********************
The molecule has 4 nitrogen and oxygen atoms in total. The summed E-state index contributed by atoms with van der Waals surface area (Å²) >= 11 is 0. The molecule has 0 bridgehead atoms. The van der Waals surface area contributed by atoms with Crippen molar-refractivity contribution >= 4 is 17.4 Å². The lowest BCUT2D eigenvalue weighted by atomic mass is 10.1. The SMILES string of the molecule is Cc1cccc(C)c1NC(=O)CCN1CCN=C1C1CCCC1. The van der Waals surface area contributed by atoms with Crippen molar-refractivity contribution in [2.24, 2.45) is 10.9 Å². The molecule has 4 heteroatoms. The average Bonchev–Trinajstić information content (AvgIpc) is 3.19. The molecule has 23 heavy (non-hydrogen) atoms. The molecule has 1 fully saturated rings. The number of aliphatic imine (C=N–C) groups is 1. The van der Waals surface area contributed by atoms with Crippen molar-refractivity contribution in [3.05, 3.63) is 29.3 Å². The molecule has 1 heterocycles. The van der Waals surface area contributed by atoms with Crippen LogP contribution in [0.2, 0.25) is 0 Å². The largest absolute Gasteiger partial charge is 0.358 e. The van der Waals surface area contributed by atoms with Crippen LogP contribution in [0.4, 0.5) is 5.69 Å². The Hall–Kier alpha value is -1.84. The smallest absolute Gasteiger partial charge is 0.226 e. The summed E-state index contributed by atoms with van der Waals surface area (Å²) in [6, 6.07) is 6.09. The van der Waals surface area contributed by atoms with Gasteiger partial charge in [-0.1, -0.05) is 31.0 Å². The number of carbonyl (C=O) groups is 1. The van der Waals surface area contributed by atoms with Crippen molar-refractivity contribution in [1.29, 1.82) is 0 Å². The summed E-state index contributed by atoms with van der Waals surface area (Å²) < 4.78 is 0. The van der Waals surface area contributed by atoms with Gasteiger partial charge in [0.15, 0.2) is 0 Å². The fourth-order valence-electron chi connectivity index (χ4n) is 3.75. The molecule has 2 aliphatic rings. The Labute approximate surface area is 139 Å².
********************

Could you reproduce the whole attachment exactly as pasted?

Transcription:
The molecule has 4 nitrogen and oxygen atoms in total. The summed E-state index contributed by atoms with van der Waals surface area (Å²) >= 11 is 0. The molecule has 0 bridgehead atoms. The van der Waals surface area contributed by atoms with Crippen molar-refractivity contribution >= 4 is 17.4 Å². The lowest BCUT2D eigenvalue weighted by atomic mass is 10.1. The SMILES string of the molecule is Cc1cccc(C)c1NC(=O)CCN1CCN=C1C1CCCC1. The van der Waals surface area contributed by atoms with Crippen molar-refractivity contribution in [2.24, 2.45) is 10.9 Å². The molecule has 4 heteroatoms. The average Bonchev–Trinajstić information content (AvgIpc) is 3.19. The molecule has 23 heavy (non-hydrogen) atoms. The molecule has 1 fully saturated rings. The number of aliphatic imine (C=N–C) groups is 1. The van der Waals surface area contributed by atoms with Crippen molar-refractivity contribution in [3.05, 3.63) is 29.3 Å². The molecule has 1 heterocycles. The van der Waals surface area contributed by atoms with Crippen LogP contribution in [0.2, 0.25) is 0 Å². The largest absolute Gasteiger partial charge is 0.358 e. The van der Waals surface area contributed by atoms with Crippen LogP contribution in [0.4, 0.5) is 5.69 Å². The Hall–Kier alpha value is -1.84. The smallest absolute Gasteiger partial charge is 0.226 e. The summed E-state index contributed by atoms with van der Waals surface area (Å²) in [6, 6.07) is 6.09. The van der Waals surface area contributed by atoms with Gasteiger partial charge in [-0.1, -0.05) is 31.0 Å². The number of carbonyl (C=O) groups is 1. The van der Waals surface area contributed by atoms with Crippen molar-refractivity contribution in [1.29, 1.82) is 0 Å². The summed E-state index contributed by atoms with van der Waals surface area (Å²) < 4.78 is 0. The van der Waals surface area contributed by atoms with Gasteiger partial charge in [0.15, 0.2) is 0 Å². The fourth-order valence-electron chi connectivity index (χ4n) is 3.75. The molecule has 2 aliphatic rings. The Labute approximate surface area is 139 Å².